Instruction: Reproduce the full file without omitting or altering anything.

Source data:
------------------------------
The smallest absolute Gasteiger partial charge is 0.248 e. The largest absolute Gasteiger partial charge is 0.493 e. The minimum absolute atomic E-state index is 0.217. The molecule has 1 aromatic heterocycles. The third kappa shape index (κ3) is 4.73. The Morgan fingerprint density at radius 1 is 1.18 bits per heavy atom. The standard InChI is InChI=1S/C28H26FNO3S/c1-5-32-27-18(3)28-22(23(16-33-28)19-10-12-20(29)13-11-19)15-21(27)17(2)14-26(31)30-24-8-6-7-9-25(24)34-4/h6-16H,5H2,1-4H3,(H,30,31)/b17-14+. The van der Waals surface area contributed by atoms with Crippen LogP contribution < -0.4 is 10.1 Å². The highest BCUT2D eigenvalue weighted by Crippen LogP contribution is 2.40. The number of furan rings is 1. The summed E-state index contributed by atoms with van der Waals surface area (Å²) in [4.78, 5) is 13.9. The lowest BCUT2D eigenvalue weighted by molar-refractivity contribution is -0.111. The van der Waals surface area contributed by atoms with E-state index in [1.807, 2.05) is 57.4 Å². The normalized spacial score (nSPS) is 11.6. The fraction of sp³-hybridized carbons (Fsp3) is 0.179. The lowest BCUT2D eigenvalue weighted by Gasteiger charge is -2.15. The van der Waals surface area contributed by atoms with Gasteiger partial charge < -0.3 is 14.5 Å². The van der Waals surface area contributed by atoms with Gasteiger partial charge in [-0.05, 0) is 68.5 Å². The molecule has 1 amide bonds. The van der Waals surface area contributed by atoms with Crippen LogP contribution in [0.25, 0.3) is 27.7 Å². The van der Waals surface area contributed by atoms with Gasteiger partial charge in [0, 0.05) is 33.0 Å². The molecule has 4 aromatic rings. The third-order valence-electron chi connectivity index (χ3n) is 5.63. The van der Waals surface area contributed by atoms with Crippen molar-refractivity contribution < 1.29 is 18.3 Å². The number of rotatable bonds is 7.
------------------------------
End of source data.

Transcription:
The smallest absolute Gasteiger partial charge is 0.248 e. The largest absolute Gasteiger partial charge is 0.493 e. The minimum absolute atomic E-state index is 0.217. The molecule has 1 aromatic heterocycles. The third kappa shape index (κ3) is 4.73. The Morgan fingerprint density at radius 1 is 1.18 bits per heavy atom. The standard InChI is InChI=1S/C28H26FNO3S/c1-5-32-27-18(3)28-22(23(16-33-28)19-10-12-20(29)13-11-19)15-21(27)17(2)14-26(31)30-24-8-6-7-9-25(24)34-4/h6-16H,5H2,1-4H3,(H,30,31)/b17-14+. The van der Waals surface area contributed by atoms with Crippen LogP contribution < -0.4 is 10.1 Å². The highest BCUT2D eigenvalue weighted by Crippen LogP contribution is 2.40. The number of furan rings is 1. The summed E-state index contributed by atoms with van der Waals surface area (Å²) in [4.78, 5) is 13.9. The lowest BCUT2D eigenvalue weighted by molar-refractivity contribution is -0.111. The van der Waals surface area contributed by atoms with E-state index in [1.807, 2.05) is 57.4 Å². The normalized spacial score (nSPS) is 11.6. The fraction of sp³-hybridized carbons (Fsp3) is 0.179. The lowest BCUT2D eigenvalue weighted by Gasteiger charge is -2.15. The van der Waals surface area contributed by atoms with Gasteiger partial charge < -0.3 is 14.5 Å². The van der Waals surface area contributed by atoms with Gasteiger partial charge in [-0.05, 0) is 68.5 Å². The molecule has 1 amide bonds. The van der Waals surface area contributed by atoms with Crippen LogP contribution in [0.25, 0.3) is 27.7 Å². The van der Waals surface area contributed by atoms with Gasteiger partial charge in [0, 0.05) is 33.0 Å². The molecule has 4 aromatic rings. The third-order valence-electron chi connectivity index (χ3n) is 5.63. The van der Waals surface area contributed by atoms with Crippen molar-refractivity contribution < 1.29 is 18.3 Å². The number of rotatable bonds is 7.